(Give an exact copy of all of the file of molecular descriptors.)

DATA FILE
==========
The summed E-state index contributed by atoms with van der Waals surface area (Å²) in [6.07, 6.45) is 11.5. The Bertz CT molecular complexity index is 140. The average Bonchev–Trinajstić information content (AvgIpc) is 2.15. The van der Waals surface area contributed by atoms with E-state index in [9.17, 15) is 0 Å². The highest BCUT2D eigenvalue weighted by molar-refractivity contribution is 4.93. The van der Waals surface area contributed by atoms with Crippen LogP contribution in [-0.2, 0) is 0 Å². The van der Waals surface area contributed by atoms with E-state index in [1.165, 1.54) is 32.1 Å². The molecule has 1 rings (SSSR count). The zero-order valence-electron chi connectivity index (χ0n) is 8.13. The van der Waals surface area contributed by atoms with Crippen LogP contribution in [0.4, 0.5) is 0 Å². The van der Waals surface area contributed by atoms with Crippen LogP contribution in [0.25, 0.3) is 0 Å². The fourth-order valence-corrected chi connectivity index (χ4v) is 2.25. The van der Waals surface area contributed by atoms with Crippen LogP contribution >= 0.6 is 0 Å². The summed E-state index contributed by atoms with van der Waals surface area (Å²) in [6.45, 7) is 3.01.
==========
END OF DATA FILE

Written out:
The summed E-state index contributed by atoms with van der Waals surface area (Å²) in [6.07, 6.45) is 11.5. The Bertz CT molecular complexity index is 140. The average Bonchev–Trinajstić information content (AvgIpc) is 2.15. The van der Waals surface area contributed by atoms with E-state index in [9.17, 15) is 0 Å². The highest BCUT2D eigenvalue weighted by molar-refractivity contribution is 4.93. The van der Waals surface area contributed by atoms with Crippen LogP contribution in [-0.2, 0) is 0 Å². The van der Waals surface area contributed by atoms with E-state index in [1.165, 1.54) is 32.1 Å². The molecule has 1 rings (SSSR count). The zero-order valence-electron chi connectivity index (χ0n) is 8.13. The van der Waals surface area contributed by atoms with Crippen LogP contribution in [0.4, 0.5) is 0 Å². The van der Waals surface area contributed by atoms with Crippen LogP contribution in [0.25, 0.3) is 0 Å². The fourth-order valence-corrected chi connectivity index (χ4v) is 2.25. The van der Waals surface area contributed by atoms with Crippen LogP contribution >= 0.6 is 0 Å². The summed E-state index contributed by atoms with van der Waals surface area (Å²) in [6.45, 7) is 3.01.